New material invented to replace extracted human teeth for dental research

07 March 2023

Extracted human teeth have long been used in conducting dental research, such as evaluating dental ceramic materials as a crown restoration on tooth. It is an inexpensive and straightforward process that simulates clinical situations. However, the collection and use of extracted human teeth is becoming increasingly difficult given the concerns about Covid-19, size-standardisation issues, and also time constraints. All these factors have prompted a need for dentine analogue materials that could potentially substitute extracted human teeth in laboratory-based mechanical and fatigue tests.

A research team led by Dr James Tsoi, associate professor in Dental Materials Science from the Faculty of Dentistry at the University of Hong Kong (HKU), together with colleagues from Wuhan University, China, and Drexel University, USA, investigated new elliptical frustums of fibre-reinforced composite materials and compared their properties to that of human dentine.

The materials were tested for their mechanical strength, elastic modulus, indentation hardness and fatigue behaviour. Fatigue behaviour indicates the tenacity of materials under varying loads. The positive results showed that the dentine analogue materials analysed can be used as a replacement for human-extracted teeth.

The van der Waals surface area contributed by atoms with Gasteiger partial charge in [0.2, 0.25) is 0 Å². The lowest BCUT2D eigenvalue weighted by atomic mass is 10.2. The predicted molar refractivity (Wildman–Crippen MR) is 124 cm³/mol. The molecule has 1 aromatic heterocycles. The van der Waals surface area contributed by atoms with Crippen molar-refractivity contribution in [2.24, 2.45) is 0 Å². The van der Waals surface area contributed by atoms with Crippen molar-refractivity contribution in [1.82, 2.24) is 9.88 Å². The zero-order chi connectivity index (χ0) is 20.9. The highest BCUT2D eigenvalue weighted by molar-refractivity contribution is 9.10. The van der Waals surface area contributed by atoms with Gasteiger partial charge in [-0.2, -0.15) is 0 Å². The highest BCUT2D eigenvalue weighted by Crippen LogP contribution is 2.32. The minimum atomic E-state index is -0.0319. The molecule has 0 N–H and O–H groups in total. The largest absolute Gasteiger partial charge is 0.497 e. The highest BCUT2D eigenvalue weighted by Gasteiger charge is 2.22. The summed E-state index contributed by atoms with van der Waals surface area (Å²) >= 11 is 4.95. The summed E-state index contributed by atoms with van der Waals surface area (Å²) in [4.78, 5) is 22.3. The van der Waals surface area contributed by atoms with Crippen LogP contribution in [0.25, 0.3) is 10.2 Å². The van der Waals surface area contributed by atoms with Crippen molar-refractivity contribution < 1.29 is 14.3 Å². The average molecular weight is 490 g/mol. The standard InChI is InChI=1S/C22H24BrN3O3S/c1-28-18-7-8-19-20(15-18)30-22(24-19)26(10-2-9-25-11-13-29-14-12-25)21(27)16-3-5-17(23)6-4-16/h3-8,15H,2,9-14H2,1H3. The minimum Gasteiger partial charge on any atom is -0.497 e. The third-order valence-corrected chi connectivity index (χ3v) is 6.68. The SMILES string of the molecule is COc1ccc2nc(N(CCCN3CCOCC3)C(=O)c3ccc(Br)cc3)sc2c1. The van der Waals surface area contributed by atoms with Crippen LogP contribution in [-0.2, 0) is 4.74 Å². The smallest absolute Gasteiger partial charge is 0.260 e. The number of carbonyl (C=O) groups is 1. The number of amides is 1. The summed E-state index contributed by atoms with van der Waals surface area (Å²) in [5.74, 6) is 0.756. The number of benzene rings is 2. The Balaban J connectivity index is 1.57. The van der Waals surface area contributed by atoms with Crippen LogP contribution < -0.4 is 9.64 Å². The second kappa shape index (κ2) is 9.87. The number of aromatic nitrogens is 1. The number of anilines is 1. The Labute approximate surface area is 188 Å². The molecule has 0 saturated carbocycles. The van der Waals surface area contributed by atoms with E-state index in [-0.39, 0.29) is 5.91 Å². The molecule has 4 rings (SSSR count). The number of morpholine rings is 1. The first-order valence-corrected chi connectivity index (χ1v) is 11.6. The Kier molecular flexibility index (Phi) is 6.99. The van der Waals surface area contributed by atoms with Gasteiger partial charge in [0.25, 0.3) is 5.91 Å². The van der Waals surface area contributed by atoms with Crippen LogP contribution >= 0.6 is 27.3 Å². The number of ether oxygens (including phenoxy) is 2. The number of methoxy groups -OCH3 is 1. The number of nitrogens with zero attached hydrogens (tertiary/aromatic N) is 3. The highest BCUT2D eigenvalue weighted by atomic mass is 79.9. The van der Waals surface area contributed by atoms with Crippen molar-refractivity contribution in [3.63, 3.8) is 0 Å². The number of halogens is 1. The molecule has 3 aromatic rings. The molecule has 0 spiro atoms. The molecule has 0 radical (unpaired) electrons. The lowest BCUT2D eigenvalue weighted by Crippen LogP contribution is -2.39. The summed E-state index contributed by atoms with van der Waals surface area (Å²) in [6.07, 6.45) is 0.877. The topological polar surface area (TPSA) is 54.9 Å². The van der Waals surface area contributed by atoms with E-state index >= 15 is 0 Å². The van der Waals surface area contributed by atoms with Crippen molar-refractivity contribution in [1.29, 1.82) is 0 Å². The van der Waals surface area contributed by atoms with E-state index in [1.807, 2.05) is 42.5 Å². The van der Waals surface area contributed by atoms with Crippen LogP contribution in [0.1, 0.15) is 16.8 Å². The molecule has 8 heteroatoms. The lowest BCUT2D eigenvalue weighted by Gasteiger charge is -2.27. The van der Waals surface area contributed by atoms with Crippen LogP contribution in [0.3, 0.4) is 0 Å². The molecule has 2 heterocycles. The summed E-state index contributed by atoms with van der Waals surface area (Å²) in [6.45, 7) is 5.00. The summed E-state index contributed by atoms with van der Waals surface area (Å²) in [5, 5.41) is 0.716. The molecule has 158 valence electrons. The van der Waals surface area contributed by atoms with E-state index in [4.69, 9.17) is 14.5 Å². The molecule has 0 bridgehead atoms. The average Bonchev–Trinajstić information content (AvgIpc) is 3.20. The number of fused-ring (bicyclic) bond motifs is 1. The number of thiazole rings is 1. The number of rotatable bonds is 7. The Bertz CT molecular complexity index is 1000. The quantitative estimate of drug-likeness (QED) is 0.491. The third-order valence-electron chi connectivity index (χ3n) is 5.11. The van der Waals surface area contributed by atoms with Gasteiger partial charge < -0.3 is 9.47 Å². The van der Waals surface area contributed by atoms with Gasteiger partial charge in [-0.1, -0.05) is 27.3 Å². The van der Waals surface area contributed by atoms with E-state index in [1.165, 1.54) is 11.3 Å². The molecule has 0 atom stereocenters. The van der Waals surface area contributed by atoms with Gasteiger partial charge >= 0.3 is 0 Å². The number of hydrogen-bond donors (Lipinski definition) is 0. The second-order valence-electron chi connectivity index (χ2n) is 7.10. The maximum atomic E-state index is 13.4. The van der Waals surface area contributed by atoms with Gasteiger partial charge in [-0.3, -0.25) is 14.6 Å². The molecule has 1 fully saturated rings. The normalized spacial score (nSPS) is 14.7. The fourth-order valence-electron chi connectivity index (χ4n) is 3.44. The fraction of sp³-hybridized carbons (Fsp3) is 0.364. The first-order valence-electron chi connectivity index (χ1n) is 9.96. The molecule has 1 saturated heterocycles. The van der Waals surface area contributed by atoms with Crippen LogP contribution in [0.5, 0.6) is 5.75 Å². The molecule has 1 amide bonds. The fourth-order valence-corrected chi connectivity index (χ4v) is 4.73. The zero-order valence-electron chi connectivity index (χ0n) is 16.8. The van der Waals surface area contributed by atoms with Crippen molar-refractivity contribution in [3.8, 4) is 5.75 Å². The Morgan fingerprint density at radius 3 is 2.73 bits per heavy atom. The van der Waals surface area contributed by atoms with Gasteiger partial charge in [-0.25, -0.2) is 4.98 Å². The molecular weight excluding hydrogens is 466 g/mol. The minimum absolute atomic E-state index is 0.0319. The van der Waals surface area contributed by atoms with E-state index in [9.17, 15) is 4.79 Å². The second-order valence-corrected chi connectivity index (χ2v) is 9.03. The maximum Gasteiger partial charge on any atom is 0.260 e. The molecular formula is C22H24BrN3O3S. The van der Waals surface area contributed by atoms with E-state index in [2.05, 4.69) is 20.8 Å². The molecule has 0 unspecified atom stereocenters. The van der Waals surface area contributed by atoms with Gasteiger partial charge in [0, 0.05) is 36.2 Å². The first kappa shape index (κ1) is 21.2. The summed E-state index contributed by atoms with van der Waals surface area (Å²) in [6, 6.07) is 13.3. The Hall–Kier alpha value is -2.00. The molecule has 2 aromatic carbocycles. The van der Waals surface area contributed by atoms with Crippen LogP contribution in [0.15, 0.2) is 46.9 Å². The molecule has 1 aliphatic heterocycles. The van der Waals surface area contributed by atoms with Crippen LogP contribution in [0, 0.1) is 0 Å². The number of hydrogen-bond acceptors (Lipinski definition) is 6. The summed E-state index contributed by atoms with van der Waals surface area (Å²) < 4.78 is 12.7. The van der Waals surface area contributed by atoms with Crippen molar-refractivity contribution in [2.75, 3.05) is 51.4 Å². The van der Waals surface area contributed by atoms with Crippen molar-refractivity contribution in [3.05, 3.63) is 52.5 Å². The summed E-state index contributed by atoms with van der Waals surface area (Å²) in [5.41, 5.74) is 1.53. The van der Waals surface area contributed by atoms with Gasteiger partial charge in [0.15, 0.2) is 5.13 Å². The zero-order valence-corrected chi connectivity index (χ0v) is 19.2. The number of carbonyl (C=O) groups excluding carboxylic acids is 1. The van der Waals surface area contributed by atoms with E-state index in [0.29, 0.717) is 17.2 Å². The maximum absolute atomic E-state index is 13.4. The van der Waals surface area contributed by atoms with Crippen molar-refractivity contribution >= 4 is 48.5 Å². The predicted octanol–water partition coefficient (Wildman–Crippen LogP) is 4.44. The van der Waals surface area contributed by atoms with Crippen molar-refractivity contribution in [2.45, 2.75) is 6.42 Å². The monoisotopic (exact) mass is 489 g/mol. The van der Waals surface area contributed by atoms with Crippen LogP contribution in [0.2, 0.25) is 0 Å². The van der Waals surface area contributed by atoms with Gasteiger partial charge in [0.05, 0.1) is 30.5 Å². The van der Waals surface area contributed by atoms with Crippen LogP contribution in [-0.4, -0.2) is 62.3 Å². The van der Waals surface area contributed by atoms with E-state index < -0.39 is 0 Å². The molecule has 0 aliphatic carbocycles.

The study entitled ‘Which dentine analogue material can replace human dentine for crown fatigue test?’, has been published online in Dental Materials. Based on this study, a dental company contracted the Faculty of Dentistry to test commercial ceramic products using the same methodology.

The researchers uniformly fabricated the new dentine analogue materials with specific size and shape mimicking natural teeth, adhesively bonded to lithium disilicate crowns, and subjected to fatigue loading — the restorations showed comparable fatigue failure load and lifetime (durability) to those based on extracted human teeth. This implies that the materials can be well used in lieu of human-extracted teeth.

Finite element analysis, an important method to simulate a physical phenomenon using a numerical technique, also showed promising results. Similar stress levels and distributions between dentine analogue materials and extracted human teeth were observed. Notably, it is pivotal that the new materials have similar elastic properties and fatigue performance to human dentine if researchers want to use them for laboratory fatigue tests.

Dr James Tsoi, principal investigator, said, “This study evaluated the mechanical properties and fatigue behaviour of dentine analogue materials experimentally, analytically and numerically, and found a material with spectacular size and shape can reliably replace human dentine as the substrate in a ceramic crown fatigue test.
“We hope this study can help researchers who are facing the problem of inadequate extracted human teeth and facilitate predictable laboratory research with the aid of dentine analogue materials.”